British papers hit recycling high

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Britain's newspaper industry is leading the world after reaching its target of using at least 40 per cent recycled paper four years ahead of schedule.

All national and major regional newspapers have been awarded the green stamp of approval in a government-backed recycling programme. From now on they will print daily the industry recycling logo with the average recycled content of British newspapers.

Between 1990 and 1995, the proportion of waste paper in newsprint used by British papers rose from 26.8 per cent to 34.5 per cent. For the first six months of last year the figure was 41.2 per cent. There are no figures available on the green credentials of individual titles.

Congratulating the newspaper industry, John Gummer, the Secretary of State for the Environment, said yesterday: "This is a notable achievement by a major industry in reducing the impact of its operations on the environment and contributing to more sustainable waste management practices. I particularly welcome the fact that this has been achieved by voluntary means and without government intervention or regulation."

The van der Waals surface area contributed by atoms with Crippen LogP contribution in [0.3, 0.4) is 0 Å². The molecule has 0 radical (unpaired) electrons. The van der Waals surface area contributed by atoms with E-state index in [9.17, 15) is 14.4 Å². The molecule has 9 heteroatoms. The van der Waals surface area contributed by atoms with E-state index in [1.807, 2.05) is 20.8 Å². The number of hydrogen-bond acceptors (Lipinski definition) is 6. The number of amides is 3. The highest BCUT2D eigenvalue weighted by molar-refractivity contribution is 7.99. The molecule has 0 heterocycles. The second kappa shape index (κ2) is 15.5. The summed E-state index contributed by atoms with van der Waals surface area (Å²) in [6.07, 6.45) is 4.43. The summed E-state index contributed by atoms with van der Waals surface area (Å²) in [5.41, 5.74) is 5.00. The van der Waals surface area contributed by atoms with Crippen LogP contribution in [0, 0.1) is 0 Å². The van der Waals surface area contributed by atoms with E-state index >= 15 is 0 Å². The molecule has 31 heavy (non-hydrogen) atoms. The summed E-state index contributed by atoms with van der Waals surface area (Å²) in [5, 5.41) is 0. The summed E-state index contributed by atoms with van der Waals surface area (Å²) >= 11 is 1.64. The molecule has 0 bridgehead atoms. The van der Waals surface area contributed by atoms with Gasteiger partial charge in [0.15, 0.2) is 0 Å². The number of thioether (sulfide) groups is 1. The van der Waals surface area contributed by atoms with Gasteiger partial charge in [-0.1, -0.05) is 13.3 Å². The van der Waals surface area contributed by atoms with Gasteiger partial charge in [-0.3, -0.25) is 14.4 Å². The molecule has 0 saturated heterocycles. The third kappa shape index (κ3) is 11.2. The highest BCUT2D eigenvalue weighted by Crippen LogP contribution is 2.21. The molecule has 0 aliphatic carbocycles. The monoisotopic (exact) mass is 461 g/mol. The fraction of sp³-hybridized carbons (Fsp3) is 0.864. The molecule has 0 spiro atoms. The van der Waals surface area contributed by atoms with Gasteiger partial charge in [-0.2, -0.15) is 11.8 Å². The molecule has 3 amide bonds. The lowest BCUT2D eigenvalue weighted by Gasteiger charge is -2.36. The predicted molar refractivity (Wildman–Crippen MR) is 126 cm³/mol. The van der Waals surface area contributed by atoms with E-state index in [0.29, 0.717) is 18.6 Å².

The industry is planning to set up a working group to examine the future of newspaper recycling. The group will report to the Government and the industry in early 1998.

As yet, a breakdown of figures for individual titles is unavailable. The environmental pressure group Friends of the Earth is pressing for information on individual titles to be made public so that the consumer has a choice, but Mr Gummer warned against "weazle words" such as those found on the back of many so-called environmentally friendly Christmas cards.

Dr Georgina Green, a Friends of the Earth forest campaigner, was not satisfied with the 40 per cent target. The organisation believes the figure should be nearer 80 per cent.